Also, the problem of lack of adequate training of the counselors may affect their performance. Moreover, the counselor of the therapy group possesses the power that might be used to either stifle or empower the therapy group members. The counselor has got little power in influencing what might be happening within the group, and when the member of the group interacts with the outside environment, the powers of the therapist are reduced to zero.

The number of members in group therapy is more as compared to individual therapy where it is only the therapist and the client interacting. Because of the intensity of the group process, the risk for members of the group is greater in comparison to individual therapy.

Ethical problems are also manifested in group therapy. In some cases, the members of the therapy group find out that they were involuntarily coerced into joining the therapy group (Forsyth, 2010). A common problem in the therapy group is that of many dependencies on the therapist. Clients tend to be over-dependent on the counselor.

By comparing between the group and individual therapy, group therapy is far much effective in addressing the client’s problems. The group therapy has much therapeutic power that can be used in order to empower the client and contribute to positive outcomes. The therapist must be competent, possess the required skills and personal characteristics. A therapy group founded on legal and ethical principle is likely to have the best outcome and be effective to clients as compared to the therapy group that was designed without much consideration.

A group therapy may involve one or more therapists working with a group of clients at the same time. A group therapy is normally more beneficial as compared to the individual therapy. Therefore, a therapy usually contains clients at different stages of the therapy. When a new client joins the therapy group, there is hope that is installed since they will observe other clients recovering as a result of the therapy. Being in a group therapy is helpful to the clients as they will be able to identify that they are not the only persons who are suffering from  the problem, but rather it is a universal problem affecting many other people. Group therapy members also help to one another in sharing information. By sharing experiences, they rely on useful information that will promote quick recovery.

Clients who are in a group therapy will share strength and help other members of the group. This is noteworthy as it boosts the confidence and self-esteem of the clients. A group therapy is much like a family to the client. Being equivalent to a family, the client is able to identify himself with the group (Gottlieb, 2003). Being in the group is helpful to the therapy clients as it leads to exploration of ways that can lead to a quick recovery.

While in a group, socialization can be fostered among the clients. Due to socialization, a group therapy proves to be safe and supportive and by this it allows members to experiment new techniques without fear of failure (Crespi, 2009). A group therapy involves many clients at different stages of recovery. The clients have different experiences from the therapy depending on the stage of recovery that they are in. New clients in the group therapy can imitate the already recovering clients in the facility. Also, the new clients can decide to imitate the therapist through the observation.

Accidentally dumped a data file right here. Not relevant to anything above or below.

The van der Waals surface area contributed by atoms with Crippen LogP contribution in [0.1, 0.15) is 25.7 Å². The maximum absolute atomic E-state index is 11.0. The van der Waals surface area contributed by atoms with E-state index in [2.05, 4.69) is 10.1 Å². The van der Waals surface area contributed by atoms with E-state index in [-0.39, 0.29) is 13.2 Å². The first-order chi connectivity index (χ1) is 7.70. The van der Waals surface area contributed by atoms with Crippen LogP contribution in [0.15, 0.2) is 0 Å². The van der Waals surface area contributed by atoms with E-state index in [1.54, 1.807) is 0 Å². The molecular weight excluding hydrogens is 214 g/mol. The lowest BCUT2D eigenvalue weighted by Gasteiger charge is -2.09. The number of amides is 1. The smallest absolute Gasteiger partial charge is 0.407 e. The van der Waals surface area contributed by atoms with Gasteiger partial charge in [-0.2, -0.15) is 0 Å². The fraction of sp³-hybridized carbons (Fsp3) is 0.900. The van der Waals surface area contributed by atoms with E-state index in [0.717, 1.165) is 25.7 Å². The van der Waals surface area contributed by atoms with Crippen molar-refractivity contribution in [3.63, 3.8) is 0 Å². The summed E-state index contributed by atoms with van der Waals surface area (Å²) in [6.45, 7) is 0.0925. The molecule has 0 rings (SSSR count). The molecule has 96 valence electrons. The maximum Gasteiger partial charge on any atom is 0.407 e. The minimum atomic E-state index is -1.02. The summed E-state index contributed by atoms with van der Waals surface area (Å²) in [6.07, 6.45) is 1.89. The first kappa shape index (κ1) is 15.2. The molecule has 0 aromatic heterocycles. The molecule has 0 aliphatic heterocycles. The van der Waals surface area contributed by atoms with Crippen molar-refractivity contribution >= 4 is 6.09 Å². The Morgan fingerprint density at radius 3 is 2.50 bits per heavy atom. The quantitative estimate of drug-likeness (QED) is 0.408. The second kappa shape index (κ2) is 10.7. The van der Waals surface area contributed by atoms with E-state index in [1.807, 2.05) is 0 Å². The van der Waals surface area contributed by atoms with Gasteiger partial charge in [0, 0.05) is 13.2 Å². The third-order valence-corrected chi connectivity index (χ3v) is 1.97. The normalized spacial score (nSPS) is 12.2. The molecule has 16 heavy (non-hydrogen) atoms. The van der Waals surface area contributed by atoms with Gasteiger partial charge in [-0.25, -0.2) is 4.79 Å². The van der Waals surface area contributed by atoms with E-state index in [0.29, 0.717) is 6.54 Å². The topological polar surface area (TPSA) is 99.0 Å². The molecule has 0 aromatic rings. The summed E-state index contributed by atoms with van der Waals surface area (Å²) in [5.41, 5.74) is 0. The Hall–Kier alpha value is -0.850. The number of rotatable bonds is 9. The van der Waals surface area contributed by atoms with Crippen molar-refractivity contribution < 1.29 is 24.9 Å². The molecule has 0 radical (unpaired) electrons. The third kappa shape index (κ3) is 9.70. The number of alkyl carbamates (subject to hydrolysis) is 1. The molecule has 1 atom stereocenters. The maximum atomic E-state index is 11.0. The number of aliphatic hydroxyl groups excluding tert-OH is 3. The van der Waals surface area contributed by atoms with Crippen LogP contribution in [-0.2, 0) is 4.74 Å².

A group therapy is vital in the promotion of interpersonal learning. During the interpersonal learning, the therapy group members interact with one another and by this, they are able to get a better understanding of themselves. Since the therapy group members have a similar goal of recovery, the group members are able to gain a sense of acceptance and belonging as a result of interaction with the therapy group.

Sharing of experiences and feelings is crucial as it helps to the members of the therapy group to relieve stress, guilt and pain. This explains the reasons why a group therapy is a vital form of therapy as compared to the individual therapy. While clients are in a group, they are offered support and guidance, and this helps them in the realization of their responsibility towards their actions, choices and lives. During the meeting, it is the clients who decide on what they need to talk about with the therapist. The clients are encouraged and motivated by the therapist to express their feelings about the issues that affect them (Price, 2008).

Group therapy is paramount and highly effective compared to the individual interaction with the client, because in a group, clients learn ways on how they can interact with one another. A group therapy is extremely helpful to the client. When clients come together in a group, they have an opportunity of freely interacting with the other members of the group. This helps them to recreate the differences that existed or brought them into the group.

In a group that is led by a qualified therapist, the members are able to give each other support, offer sustainable alternatives and comfort other members. By these problems are resolved and clients are able to adopt new behaviors that will help them overcome the problems that brought them into the group. In the therapy group, there is that psychological safety that the client need. This psychological safety will allow the group members to express their feelings, which they could not express to the outside groups.

There are two types of therapy groups. The psychotherapy or counseling groups and the Drop-In support group. In a counseling group, the participants of the group therapy meet on weekly on the days that they agree upon. The group members are expected to attend all the sessions of the meeting. The psychotherapy group focuses on interpersonal relationships and on how they can help people overcome their problems and get along. The therapy group tackles problems ranging from identity problems, anxiety and depression.